I am trying conveting my old VHS-video tapes to the harddisk of my pioneer 645h-s dvd recorder. Some (own made) VHS-tapes refuse to be copied. I get the message "copy-protected", but I'm sure I never made then copy-protected. (would not know how to). What can I do to make those tapes digital?
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Re: Conveting old VHS-tapes to pioneer 645h-s
You can get software for your P.C. to upload to the pc and burn to dvd(i assume that is the desired end product) Most come with leads. www.cyberlink.com www.magix.com www.nchsoftware.com try these sites for your needs
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Most Combo Recorders (VHS and DVD) will prevent you from
recording a Copyrighted VHS tape program onto DVD.
Try recording a TV program onto your VHS tape, then
transfer it to your DVD and see if your new DVD recording
will work or not.
If the DVD drive is a recorder, yes. If it is a player only, no. If the tape is copy-protected, recording to a DVD recorder is not possible. Assuming the tapes are not copy-protected, and you are using a DVD recorder with the correct format DVDs (DVD-R for example), you shouldn't have any problems transferring old VHS tapes to DVD.
If it won't PLAY VHS tapes it must have a serious mechanical problem (if it even loads) or its heads are glommed up, so it obviously won't record them either. When's the last time you ran a cleaning tape through it?
Solve the load or playback problem and it will probably record.
Time and poor storage conditions are the mortal enemies of tapes. Store the in a 'played
try forwarding the tape to the end and then rewind to the start again, this can help to seat the tape correctly on the spindle . the audio track part of the tape is in a specific region on the tape so misalignment may be the issue with those cassettes.
also try to press the tracking up and down when playing the video
How old is the VHS tape? I've had success recording older movies, but the newer ones have encryption to prevent duplication of them. I've even tried playing them on another VCR and transmitting the signal with a wireless audio/video transmitter but unfortunately the encryption is still there. If you can copy the tape to another tape, then it may not have encryption. If that's the case, check you A/V inputs to see if you have them setup right.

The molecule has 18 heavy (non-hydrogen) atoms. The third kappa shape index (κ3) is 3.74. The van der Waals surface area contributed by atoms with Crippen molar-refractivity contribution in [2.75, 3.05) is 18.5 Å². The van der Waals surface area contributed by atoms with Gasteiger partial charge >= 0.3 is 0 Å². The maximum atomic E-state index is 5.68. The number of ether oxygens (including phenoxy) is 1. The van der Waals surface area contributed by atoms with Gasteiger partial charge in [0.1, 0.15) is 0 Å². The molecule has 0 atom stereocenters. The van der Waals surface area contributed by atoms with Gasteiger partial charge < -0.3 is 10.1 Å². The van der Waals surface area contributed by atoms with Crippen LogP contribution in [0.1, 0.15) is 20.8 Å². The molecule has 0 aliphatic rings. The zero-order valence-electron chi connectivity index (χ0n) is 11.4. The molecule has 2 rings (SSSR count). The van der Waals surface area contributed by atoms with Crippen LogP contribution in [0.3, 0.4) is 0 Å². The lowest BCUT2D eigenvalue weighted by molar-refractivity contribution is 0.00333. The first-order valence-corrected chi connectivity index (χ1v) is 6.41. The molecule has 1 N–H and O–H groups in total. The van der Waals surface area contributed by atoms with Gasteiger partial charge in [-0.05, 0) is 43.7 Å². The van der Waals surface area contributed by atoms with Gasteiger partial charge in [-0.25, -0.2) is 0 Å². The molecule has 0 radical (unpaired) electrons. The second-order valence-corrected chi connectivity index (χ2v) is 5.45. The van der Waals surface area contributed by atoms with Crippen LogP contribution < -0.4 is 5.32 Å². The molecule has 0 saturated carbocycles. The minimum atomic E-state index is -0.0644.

This is probably caused by an irregular magnetic encoding pattern being generated by the tape itself. If the DVD recorder does not fully recognise the code, it may incorrectly interpret it as copy protected. If there is any tape flutter or there are tape edits, these can contribute to the problem. In addition to this magnetic imprinting can occur on old tapes that have been stored for a number of years without being spooled. basically wrong bits of the tape get magnetised. You can sometimes hear an echo on old tape recordings caused by imprinting.
You could try the following:
1) If available, try using a different video machine to play back and record from.
2) Whatever video machine you use, put your tape in, fully fast forward and rewind a couple of times, then try your recording again. This is particularly important if you haven't used the tape for some time.
3) If it fails again, check to see if it always fails at the same point.
4) If it does, try winding forward a little and then try to resume recording.
5) If you can record it means that a short section of tape is giving a spurious code to your dvd recorder and confusing it.
6) Use a re-recordable dvdrw to make a master. You won't keep wasting discs if the recording stops. You will also be able to produce another dvd from your master and edit it if your recording ends up in a number of segments.
7) Always use the highest quality setting possible when producing a master.
8) If all else fails, if you have a friend with another dvd recorder, maybe try that.